Algorithmic game theory (NDMI098) - lecture

Time of the lecture: Wednesday 5:20pm, in the room S11.

Instructor: Martin Balko. E-mail: balko (AT)


  • 2/2, C+Ex, 5 E-Credits
  • Annotation: An introduction to algorithmic game theory, a relatively new field whose objective is to study formal models of strategic environments and to design effective algorithms for them. This introductory course covers basic concepts and methods that are illustrated with several practical applications. To successfully pass the course, it is recommended to know basics from complexity theory.
  • Throughout the winter term, I will keep posting lecture notes about topics covered so far.
  • Literature:
    • Noam Nisan, Tim Roughgarden, va Tardos, and Vijay V. Vazirani, editors. Algorithmic game theory. Cambridge University Press, Cambridge, 2007.
    • Tim Roughgarden. Twenty lectures on algorithmic game theory. Cambridge University Press, Cambridge, 2016.
    • Kevin Leyton-Brown and Yoav Shoham. Essentials of game theory, volume 3 of Synthesis Lectures on Artificial Intelligence and Machine Learning. Morgan & Claypool Publishers, Williston, VT, 2008.
    • Ji Matoušek and Bernd Grtner. Understanding and Using Linear Programming. Springer-Verlag New York, Inc., 2006.
  • Lecture notes: see the current run of the course.
    • The lecture notes are still under construction. If you notice any mistake or place for improvement, please, let me know by e-mail.

  • First lecture (2.10.2019): We agreed on time of the lecture at the schedule of lectures and seminars of KAM and IUK.
  • Second lecture (9.10.2019):
    • Introduction, information about the credit and the exam,
    • normal-form games, Nash equilibria (pure and mixed), examples of normal-form games,
    • Nash's theorem and we started its proof using Brouwer's fixed point theorem.
  • Third lecture (16.10.2018):
    • Proof of Nash's theorem,
    • Pareto optimality,
    • the Minimax theorem and its proof using the duality in linear programming.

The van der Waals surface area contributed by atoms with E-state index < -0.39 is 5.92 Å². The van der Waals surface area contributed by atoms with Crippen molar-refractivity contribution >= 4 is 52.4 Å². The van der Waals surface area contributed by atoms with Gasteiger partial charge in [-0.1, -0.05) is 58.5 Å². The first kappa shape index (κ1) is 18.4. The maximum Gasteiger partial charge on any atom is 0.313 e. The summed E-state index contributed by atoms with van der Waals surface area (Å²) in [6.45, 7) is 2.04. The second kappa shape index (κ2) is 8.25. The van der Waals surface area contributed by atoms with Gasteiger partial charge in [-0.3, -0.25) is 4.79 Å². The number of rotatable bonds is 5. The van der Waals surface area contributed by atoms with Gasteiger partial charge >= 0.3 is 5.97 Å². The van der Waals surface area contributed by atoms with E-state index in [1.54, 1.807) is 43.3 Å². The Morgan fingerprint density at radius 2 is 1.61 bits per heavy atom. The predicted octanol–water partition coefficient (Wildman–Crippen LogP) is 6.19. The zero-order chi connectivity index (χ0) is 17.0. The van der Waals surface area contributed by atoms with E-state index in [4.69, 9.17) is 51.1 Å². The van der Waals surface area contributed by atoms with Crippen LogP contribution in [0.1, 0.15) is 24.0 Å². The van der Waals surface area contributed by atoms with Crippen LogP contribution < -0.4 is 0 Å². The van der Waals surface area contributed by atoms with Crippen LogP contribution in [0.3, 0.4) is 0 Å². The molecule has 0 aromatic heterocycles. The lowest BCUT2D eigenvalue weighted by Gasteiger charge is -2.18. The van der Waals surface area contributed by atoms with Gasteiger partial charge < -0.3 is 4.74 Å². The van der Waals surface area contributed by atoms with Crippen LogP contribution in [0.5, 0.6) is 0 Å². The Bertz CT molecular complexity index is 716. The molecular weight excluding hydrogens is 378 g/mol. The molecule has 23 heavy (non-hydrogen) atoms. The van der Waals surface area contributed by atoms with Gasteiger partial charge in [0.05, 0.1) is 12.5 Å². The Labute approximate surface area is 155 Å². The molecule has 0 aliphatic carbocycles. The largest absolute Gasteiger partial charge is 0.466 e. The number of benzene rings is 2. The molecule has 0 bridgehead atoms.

• Fourth lecture (23.10.2019):
    • Best response condition,
    • best response polyhedra,
    • brute-force algorithm to find all Nash equilibria,
    • best response polytopes.
  • Fifth lecture (29.10.2018):
    • Lemke–Howson algorithm and a proof of its correctness,
    • complexity classes FNP and PPAD,
    • NASH being FNP-complete implies NP = coNP (without proof),
    • the END-OF-THE-LINE problem,
    • NASH is PPAD-complete (without proof).
  • Sixth lecture (6.11.2019): The lecture was cancelled (and was replaced on Thursday November 28th 2019).
  • Seventh lecture (13.11.2019):
    • Epsilon-Nash equilibria,
    • quasi-polynomial time algorithm for finding epsilon-Nash equilibria,
    • correlated equilibria and their properties (without proofs),
    • linear program for finding correlated equilibria.
  • Eighth lecture (20.11.2019): The lecture will be cancelled (Open Day).
  • Ninth lecture (27.11.2019):
    • Regret minimization, introduction of the formal model, external regret,
    • large comparison classes cannot yield good bound on external regret,
    • greedy algorithm and its cumulative loss,
    • randomized greedy algorithm and its cumulative loss,
    • polynomial weights algorithm and its cumulative loss.
  • Tenth lecture (28.11.2019):
    • No-regret dynamics,
    • cumulative loss of no-regret algorithms in zero sum games is (up to epsilon) at most the value of the game,
    • proof of the Minimax theorem using regret minimization,
    • coarse correlated equilibria,
    • convergence to coarse correlated equilibria with no-regret dynamics,
    • internal regret and swap regret.
  • Eleventh lecture (4.12.2019):
    • black-box reduction producing good bounds on swap regret using algorithms with good bounds on external regret,
    • no-swap-regret dynamics and its convergence to correlated equilibria,
    • mechanism design,
    • single-item auctions,
    • first-price auction, Vickrey auction,
    • DSIC property, Vickrey auction is awesome,
    • single-item environments, sponsored-search auctions.
  • Twelfth lecture (11.12.2019):
    • Statement of Myerson's lemma,
    • applications of Myerson's lemma (single-item auctions and sponsored-search auctions),
    • sketch of the proof of Myerson's lemma,
    • Knapsack auctions,
    • almost optimal greedy algorithm for Knapsack auctions (with a sketch of the proof of correctness).
  • Thirteenth lecture (18.12.2019):
    • Revenue maximization,
    • Bayesian model and expected revenue,
    • maximizing expected revenue = maximizing expected virtual social surplus,
    • maximizing revenue in single-item auctions and further extensions,
    • revelation principle.
  • Fourteenth lecture (8.1.2020):
    • Recalling Bayesian model and maximization of expected revenue,
    • Bulow–Klemperer Theorem,
    • multi-parameter environments and their examples,
    • VCG mechanism.

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